I am an African-American male with a Ph.D. and post-doctoral studies in Theology and Philosophy. Contrary to the TAK (Traditional Analysis of Knowledge), I believe that Inspiration is also a source of knowledge, therefore my blog, Provocative Inspiration
"If there is anything down there, we will find it," Tony Abbott told reporters as a multinational air and sea mission focused on the remote southern Indian Ocean for a second day. “We owe it to the families of those people [on board] to do no less."
First Real Clue? Satellite Photographs Show Unknown Debris
Abbott described the area being searched as "about the most inaccessible spot that you can imagine on the face of the earth."
The zone at the center of the hunt is about 1,400 miles - and four hours' flying time - southwest of Perth, Australia, limiting the amount of time that aircraft can search the waters before returning to refuel. That distance is farther than a trip between New York and Oklahoma City.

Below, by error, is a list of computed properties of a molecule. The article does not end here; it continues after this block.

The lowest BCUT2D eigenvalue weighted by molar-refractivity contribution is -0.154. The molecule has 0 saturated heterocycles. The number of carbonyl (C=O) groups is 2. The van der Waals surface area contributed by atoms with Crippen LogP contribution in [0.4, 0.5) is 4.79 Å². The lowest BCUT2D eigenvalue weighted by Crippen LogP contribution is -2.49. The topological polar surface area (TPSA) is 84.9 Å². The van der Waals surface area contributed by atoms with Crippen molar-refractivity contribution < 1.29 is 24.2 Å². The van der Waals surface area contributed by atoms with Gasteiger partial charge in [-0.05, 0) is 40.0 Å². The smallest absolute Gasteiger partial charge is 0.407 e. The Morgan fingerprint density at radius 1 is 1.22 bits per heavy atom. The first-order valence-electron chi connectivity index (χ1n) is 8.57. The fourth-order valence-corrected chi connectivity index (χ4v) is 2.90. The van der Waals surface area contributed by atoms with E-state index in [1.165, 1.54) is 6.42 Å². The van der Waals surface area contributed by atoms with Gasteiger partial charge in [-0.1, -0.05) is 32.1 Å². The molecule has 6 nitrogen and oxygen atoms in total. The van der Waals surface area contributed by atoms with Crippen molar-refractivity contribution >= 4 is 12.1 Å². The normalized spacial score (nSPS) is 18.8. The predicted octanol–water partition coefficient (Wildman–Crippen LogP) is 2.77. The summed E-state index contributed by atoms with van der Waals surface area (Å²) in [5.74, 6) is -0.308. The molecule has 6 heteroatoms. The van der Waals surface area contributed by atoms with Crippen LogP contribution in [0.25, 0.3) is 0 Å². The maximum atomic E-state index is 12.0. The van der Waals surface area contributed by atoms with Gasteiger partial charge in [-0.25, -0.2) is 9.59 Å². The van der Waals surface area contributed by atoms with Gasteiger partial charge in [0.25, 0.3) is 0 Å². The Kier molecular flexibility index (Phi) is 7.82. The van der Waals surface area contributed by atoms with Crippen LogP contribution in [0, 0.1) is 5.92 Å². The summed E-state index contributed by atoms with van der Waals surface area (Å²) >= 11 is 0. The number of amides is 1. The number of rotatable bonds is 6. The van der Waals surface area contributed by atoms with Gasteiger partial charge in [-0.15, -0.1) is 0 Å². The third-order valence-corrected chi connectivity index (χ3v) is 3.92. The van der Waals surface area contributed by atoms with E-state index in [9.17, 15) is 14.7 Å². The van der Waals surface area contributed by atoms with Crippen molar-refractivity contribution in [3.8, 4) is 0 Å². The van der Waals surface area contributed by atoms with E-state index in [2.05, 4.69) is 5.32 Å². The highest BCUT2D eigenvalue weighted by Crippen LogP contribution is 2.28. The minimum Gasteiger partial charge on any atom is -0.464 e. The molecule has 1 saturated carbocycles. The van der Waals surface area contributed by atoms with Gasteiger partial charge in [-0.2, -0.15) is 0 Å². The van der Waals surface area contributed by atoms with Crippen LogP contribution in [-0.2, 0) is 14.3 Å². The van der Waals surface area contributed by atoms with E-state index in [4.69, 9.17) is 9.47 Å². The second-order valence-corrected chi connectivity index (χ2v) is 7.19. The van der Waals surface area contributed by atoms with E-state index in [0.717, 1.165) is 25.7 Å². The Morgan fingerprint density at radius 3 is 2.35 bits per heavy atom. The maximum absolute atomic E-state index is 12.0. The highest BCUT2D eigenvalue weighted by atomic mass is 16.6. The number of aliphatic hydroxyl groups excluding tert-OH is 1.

Abbott said the search area was in “an extremely remote part of the southern Indian Ocean”
"We've been throwing everything we've got at that area to try to learn more about what this debris might be,” he said. “Now it could just be a container that's fallen off a ship. We just don't know, but we owe it to the families and the friends and loved ones of the almost 240 people on Flight MH370 to do everything we can to try to resolve what is as yet an extraordinary riddle.”
Investigators face a race against time to find the "black boxes" from the jet before batteries powering the "pings" from their transponders run out in approximately 18 days’ time.
Why It's 'Absolutely Essential'’ to Find the Plane's Black Boxes
“There are parts of that area can be between two to three miles deep,” said Chari Pattiaratchi, a professor of oceanography at the University of Western Australia in Perth. "Any search there would be incredibly challenging. It could take years.”
Henry Austin and Alexander Smith of NBC News contributed to this report.